A former Russian Orthodox cathedral that was converted into a museum of atheism during the Soviet period is to be returned to the Church – and local people are protesting the move.
More than 100,000 people signed a petition on change.org against the return of St Isaac's Cathedral in St Petersburg. Built between 1818 and 1858 by French architect Auguste Ricard de Montferrand, it was formerly the flagship church of Orthodoxy in Russia.
The building is now used for concerts and is a major tourist attraction though religious services are occasionally held there. According to AFP the petition has been driven by fears that access to it will be limited if it is restored to its religious use. More than 3.9 million tourists visited the cathedral last year, earning it more than $13 million in revenue.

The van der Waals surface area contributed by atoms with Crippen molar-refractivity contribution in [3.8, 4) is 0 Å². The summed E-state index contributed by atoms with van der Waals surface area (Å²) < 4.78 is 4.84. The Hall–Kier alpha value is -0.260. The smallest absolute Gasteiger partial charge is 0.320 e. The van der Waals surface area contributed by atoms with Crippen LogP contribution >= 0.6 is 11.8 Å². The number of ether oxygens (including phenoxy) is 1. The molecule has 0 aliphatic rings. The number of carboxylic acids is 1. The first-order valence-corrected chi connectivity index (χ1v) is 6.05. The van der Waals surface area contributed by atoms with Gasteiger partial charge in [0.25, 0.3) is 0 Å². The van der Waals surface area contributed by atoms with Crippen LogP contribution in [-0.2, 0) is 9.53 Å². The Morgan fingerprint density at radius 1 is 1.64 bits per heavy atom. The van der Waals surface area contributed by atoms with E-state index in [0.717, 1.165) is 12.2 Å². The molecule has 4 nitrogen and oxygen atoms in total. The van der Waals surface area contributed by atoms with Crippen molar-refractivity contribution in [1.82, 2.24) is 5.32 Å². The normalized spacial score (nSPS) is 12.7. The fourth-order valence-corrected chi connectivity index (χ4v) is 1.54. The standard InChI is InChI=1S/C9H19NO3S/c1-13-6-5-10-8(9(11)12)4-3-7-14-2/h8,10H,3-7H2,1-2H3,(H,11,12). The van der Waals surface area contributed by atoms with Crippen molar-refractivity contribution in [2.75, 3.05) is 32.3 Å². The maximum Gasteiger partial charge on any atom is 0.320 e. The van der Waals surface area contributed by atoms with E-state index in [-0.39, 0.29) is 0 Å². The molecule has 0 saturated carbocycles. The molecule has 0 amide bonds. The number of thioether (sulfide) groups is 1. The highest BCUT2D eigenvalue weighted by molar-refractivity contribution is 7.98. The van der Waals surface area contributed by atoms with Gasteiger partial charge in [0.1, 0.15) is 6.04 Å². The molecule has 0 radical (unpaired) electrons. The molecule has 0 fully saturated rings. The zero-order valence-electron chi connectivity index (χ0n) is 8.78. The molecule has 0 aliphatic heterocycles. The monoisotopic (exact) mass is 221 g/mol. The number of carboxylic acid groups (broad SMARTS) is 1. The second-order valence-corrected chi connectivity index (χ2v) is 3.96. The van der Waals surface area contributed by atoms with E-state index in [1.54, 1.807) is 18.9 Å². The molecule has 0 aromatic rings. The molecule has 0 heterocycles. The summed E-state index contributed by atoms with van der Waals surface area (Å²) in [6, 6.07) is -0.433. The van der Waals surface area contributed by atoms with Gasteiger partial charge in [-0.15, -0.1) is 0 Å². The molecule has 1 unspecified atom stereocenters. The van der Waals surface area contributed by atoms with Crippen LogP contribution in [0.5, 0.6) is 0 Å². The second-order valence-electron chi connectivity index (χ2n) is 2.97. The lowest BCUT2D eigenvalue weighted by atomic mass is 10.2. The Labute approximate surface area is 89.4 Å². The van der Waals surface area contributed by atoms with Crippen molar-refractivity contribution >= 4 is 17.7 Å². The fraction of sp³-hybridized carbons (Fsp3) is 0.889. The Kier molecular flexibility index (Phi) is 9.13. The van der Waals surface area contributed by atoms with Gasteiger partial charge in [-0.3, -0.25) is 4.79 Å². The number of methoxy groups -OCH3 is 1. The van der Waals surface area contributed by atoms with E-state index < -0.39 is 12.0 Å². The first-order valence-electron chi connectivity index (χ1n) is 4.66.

The Russian Orthodox Church, which has grown increasingly influential under the rule of President Vladimir Putin, petitioned for the return of the building in 2015 but was turned down by the authorities.
However, the decision was made on Tuesday to agree to the restoration, part of a pattern of restoring churches and monasteries expropriated during years of official hostility to religion. Since the accession in 2009 of Patriarch Kirill, a Putin loyalist, around 5,000 more churches have been built or recovered from secular use, 10,000 more clergy have been recruited and 122 monasteries have been founded. In Moscow, 160 new parishes have been founded.